Cracking the hospitality code
Julie Grieve has just flown back into Edinburgh from London where her travel technology business had been exhibiting at a trade show and conference. It was an important event, helping to raise the company’s profile ahead of what promises to be another year of transition.
She is due at another meeting in the Codebase building but has time to chat about the Criton Group and how someone with no training in computers managed to develop one of Scotland’s fastest growing software businesses.
We sit at a tiny table in the incubator’s bustling ground floor cafe-come-workspace which reverberates to the ping-pong beat of a nearby table tennis table. Surrounding us are a couple of dozen mainly young things bent over laptops and cups of coffee, talking the sort of language now familiar to the former business centre manager who is steering the hospitality sector down a new path.
Since launching the business she has become a tech convert. Her conversation is peppered with phrases such as “progressive web apps”, “native functionality” and “geo fencing”. They go with the territory but, more importantly, they describe the future development of an app which is capturing the attention of an industry now looking increasingly at technology to improve the visitor experience.
Criton’s software allows hotels to turn their guest directory into an app, thereby giving them greater control over content, the ability to update information without the need to re-print brochures, and the opportunity to tailor services to suit guest requirements such as online check-in, special accessibility, even the choice of room.
Grieve has built Criton from scratch, defying the general assumption that girls don’t do technology and, in the process, pulling off one of the biggest capital funding rounds by a start-up this year: £5 million from a private overseas investor who has requested anonymity.
“It should take us to break even in a couple of years,” says Grieve. “Most of our costs are in staff, sales and product development and we are looking to sales and marketing overseas.”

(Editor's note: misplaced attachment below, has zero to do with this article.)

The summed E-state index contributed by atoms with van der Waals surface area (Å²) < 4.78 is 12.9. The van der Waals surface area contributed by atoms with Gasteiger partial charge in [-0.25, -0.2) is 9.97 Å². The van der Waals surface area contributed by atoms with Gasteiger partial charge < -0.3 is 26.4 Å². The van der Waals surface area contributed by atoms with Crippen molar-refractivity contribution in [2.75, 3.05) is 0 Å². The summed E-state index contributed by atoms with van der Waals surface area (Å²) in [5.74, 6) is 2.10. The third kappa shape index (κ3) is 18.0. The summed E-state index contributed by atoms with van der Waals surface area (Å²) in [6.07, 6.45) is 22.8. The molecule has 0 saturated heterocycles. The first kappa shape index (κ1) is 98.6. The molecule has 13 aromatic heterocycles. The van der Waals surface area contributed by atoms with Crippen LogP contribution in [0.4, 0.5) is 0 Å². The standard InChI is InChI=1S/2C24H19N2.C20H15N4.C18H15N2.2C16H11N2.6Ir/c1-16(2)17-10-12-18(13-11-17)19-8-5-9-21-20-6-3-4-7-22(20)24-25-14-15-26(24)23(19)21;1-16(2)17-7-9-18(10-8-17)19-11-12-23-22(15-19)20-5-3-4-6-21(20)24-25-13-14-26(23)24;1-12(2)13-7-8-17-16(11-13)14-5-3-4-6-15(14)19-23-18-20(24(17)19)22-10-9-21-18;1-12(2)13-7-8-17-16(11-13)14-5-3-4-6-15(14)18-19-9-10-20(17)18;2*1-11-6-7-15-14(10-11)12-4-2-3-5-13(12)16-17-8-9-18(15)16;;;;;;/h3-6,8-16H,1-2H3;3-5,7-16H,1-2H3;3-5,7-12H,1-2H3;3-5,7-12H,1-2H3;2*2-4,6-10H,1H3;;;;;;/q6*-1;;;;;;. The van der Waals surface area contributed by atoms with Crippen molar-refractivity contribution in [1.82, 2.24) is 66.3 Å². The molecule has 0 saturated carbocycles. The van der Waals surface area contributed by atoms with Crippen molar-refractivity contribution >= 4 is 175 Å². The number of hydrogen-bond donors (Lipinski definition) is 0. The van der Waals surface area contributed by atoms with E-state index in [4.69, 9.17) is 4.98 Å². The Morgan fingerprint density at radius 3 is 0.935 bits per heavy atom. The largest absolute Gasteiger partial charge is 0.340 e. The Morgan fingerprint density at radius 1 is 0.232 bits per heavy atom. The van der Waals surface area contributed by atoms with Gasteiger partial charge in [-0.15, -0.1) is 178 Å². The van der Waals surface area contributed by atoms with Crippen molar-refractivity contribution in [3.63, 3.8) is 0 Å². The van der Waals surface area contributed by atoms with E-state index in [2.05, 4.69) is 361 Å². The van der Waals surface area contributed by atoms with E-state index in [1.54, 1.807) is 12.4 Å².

Her immediate plans are to move the strategy from one focused on single locations to groups of hotels. It will mean targeting the chains at home and abroad.
“We should launch [into this market] in the first quarter of 2018. We have customers lined up,” she says. Criton is also developing an app that by-passes the need to download through the Apple app store.
‘I told my employer they needed a website and I got the job of building it’
“Small businesses may not want to go through Apple’s stringent requirements and we have something which provides a similar functionality.”
Criton began when Grieve was running a serviced apartment business in Edinburgh for Chris Stewart Group called Lateral City which was behind the Old Town Chambers development.
“I was writing the guest directory and it was not a very technical process. I looked for an app that would help me digitise the information, and it was very expensive – £8,500. I looked for an app builder without success and we created Criton.”
She had made a bit of a money from her share of the sale proceeds of Abbey Business Centres and she and her husband sold their house in Corstorphine. They also received some funding from Scottish Enterprise.
She did not train as a technologist so there was a lot to learn. “I am not a coder, though one of my first jobs out of university was to build a website for my employer, the Institute of Chartered Foresters,” she explains.
“I told them they needed a website and I got the job of building it. I did it by reading HTML for Dummies. It seemed to work.”
That introduction to elementary web-building laid the foundations for her future venture. Criton quickly took off as independent small hotels began to see they could use the app to help guests in a way that only seemed available to the big chains.
Criton is now on a growth path and Grieve has been recruiting for a sales office in London. By March the current 13 staff should hit 20 and by next November she expects to have 30 on the payroll.
“I happen to like technology. I like what it can do for people,” she says. “It may still be unusual for girls to do it but we have to take the message into the schools about coding and ensure it’s not just something seen as a job for guys.”
Education: High School in Stirling; Napier University, Edinburgh (Business Studies)
Career Highlights: Institute of Offshore Engineering (finance); Institute of Chartered Foresters (admin); Citibase (Centre Manager); Abbey Business Centres (managing director); Lateral City; founder and CEO of Criton Group
Describe your job
I’m CEO and a sort of product manager. I tell the coders what I want and they build it. I don’t have the patience to write code.
Why is the company called Criton Group?
It came from the JM Barrie book, The Admirable Crichton, about a butler. It seemed quite appropriate for the sort of business we are running. Some people didn’t know how to pronounce it so I shortened it.
What happened when you sold the house in Corstorphine?
We moved to a second home we have in Elie. We’re still there. I enjoy walking the dogs on the beach.
If you could meet three people past or present who would they be, and why?
Billy Connolly, who always makes me laugh and reminds me of my father.
Helen Mirren, a strong woman who has taken on breakthrough roles
Bill Gates, because of the number of iterations of his company which is so much a part of our society